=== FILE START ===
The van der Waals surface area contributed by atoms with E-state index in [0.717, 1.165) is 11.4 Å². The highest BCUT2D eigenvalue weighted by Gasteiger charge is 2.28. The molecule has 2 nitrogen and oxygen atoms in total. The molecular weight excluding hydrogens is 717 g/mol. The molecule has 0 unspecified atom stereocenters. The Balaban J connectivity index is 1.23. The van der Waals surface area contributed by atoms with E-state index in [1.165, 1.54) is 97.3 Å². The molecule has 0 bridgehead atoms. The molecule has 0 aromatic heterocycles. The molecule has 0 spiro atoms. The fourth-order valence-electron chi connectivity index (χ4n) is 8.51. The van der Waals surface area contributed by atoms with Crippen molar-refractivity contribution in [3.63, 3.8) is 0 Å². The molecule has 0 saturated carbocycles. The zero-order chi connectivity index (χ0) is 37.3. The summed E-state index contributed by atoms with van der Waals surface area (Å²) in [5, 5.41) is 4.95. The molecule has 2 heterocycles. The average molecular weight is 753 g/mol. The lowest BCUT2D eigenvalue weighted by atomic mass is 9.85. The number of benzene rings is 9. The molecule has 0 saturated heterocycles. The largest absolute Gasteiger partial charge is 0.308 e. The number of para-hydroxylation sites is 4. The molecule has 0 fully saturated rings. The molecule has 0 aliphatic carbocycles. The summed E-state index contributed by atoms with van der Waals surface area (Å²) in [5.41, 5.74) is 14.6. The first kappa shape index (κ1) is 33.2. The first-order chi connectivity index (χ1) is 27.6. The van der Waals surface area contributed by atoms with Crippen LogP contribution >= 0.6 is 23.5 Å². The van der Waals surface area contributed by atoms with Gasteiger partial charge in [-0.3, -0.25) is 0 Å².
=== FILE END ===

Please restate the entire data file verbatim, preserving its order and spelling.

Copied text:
The van der Waals surface area contributed by atoms with E-state index in [0.717, 1.165) is 11.4 Å². The highest BCUT2D eigenvalue weighted by Gasteiger charge is 2.28. The molecule has 2 nitrogen and oxygen atoms in total. The molecular weight excluding hydrogens is 717 g/mol. The molecule has 0 unspecified atom stereocenters. The Balaban J connectivity index is 1.23. The van der Waals surface area contributed by atoms with E-state index in [1.165, 1.54) is 97.3 Å². The molecule has 0 bridgehead atoms. The molecule has 0 aromatic heterocycles. The molecule has 0 spiro atoms. The fourth-order valence-electron chi connectivity index (χ4n) is 8.51. The van der Waals surface area contributed by atoms with Crippen molar-refractivity contribution in [3.63, 3.8) is 0 Å². The molecule has 0 saturated carbocycles. The zero-order chi connectivity index (χ0) is 37.3. The summed E-state index contributed by atoms with van der Waals surface area (Å²) in [5, 5.41) is 4.95. The molecule has 2 heterocycles. The average molecular weight is 753 g/mol. The lowest BCUT2D eigenvalue weighted by atomic mass is 9.85. The number of benzene rings is 9. The molecule has 0 saturated heterocycles. The largest absolute Gasteiger partial charge is 0.308 e. The number of para-hydroxylation sites is 4. The molecule has 0 fully saturated rings. The molecule has 0 aliphatic carbocycles. The summed E-state index contributed by atoms with van der Waals surface area (Å²) in [5.41, 5.74) is 14.6. The first kappa shape index (κ1) is 33.2. The first-order chi connectivity index (χ1) is 27.6. The van der Waals surface area contributed by atoms with Crippen LogP contribution >= 0.6 is 23.5 Å². The van der Waals surface area contributed by atoms with Gasteiger partial charge in [-0.3, -0.25) is 0 Å².